• Test the mirror. Cup your hands around your eyes and place your face next to the mirror. If it is a two-way mirror, you will be able to see something on the other side-unless there is absolutely no light on that side.

Checking objects for pinhole cameras – You should search for pinhole cameras in the books, paintings, air purifier etc. Here are a list of things that could hold an hidden camera inside them. A pinhole camera might have a charge-coupled device (CCD) sitting behind a tiny opening in a wall or object. Use a torch/ flashlight and check carefully. If you find a pinhole sized hole then it might contain a camera. Also search for wiring for wired cameras. If you see any unusual wire coming out from ‘somewhere’ and going ‘nowhere’ then that can be a part of hidden camera. Check the unusual things in the room. Tilted paintings, oddly arranged artificial plants etc and even any kind of pen already present in the room.

Checking for microphones – Your room may also have small microphones, listening all your talkies!! Check for such near drawers, book shelves, paintings and every possible places. Turn off the lights and check for small red or green light. Some microphones and cameras may have such power-on indicators. Don’t neglect them.

Listen for any buzz or click sounds – Listen as you walk the entire room quietly. Many small, motion-sensitive cameras make an almost inaudible click or buzz when they operate.

Using your cell phone to pick up an electromagnetic field – Place a call on your cell phone, then wave the device around where you think there might be a camera or microphone. You will hear a magnetic clicking sound if you are over a product that is emitting an electromagnetic field. (Note – This method will work only if the hidden camera or microphone uses an electromagnetic field)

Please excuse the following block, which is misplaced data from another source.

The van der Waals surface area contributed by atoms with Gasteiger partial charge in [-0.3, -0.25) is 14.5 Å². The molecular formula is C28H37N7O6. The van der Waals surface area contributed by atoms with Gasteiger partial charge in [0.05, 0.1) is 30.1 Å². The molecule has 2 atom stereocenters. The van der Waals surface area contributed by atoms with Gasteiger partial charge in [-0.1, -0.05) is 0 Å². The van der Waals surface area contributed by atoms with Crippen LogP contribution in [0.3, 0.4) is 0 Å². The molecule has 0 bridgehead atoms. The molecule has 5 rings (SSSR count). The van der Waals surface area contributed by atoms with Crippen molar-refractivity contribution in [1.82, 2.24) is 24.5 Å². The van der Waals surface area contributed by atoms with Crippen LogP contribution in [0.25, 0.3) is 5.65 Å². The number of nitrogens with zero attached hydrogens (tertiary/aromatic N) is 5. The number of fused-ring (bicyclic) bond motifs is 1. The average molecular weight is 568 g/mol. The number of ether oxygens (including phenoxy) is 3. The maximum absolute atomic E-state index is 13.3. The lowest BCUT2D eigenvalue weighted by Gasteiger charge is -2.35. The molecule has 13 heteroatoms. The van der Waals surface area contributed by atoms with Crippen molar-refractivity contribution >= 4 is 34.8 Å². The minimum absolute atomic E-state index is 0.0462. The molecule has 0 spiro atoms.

Buy an RF signal detector or an wireless camera detector – If you seriously believe you are being spied on, buy an RF (radio frequency) detector and do a sweep of your room, building, or home. These portable devices are small, simple to use, and fairly inexpensive. However, there are bugs that use multiple frequencies in rapid sequence called “spread spectrum” that an RF detector will not pick up. These bugs are used by professionals and require a spectrum analyzer and an experienced technician to find.

Beware of False Information - There are information spreading virally over the internet that you cannot make calls in trail rooms with hidden cameras due to the interference of fiber optic cable during the signal transfer.

This is utterly false as Fibre optic cables do not interfere with other electronics, and the camera almost certainly will not be using one anyway. Any interference from the camera/cables is likely to be comparable to the amount provided by the webcam in your laptop, and the various cables at your desk, so they would not affect your mobile signal. While a lack of signal may be evidence of a mobile signal jammer, it may also be the thick walls of the room or crappy mobile network.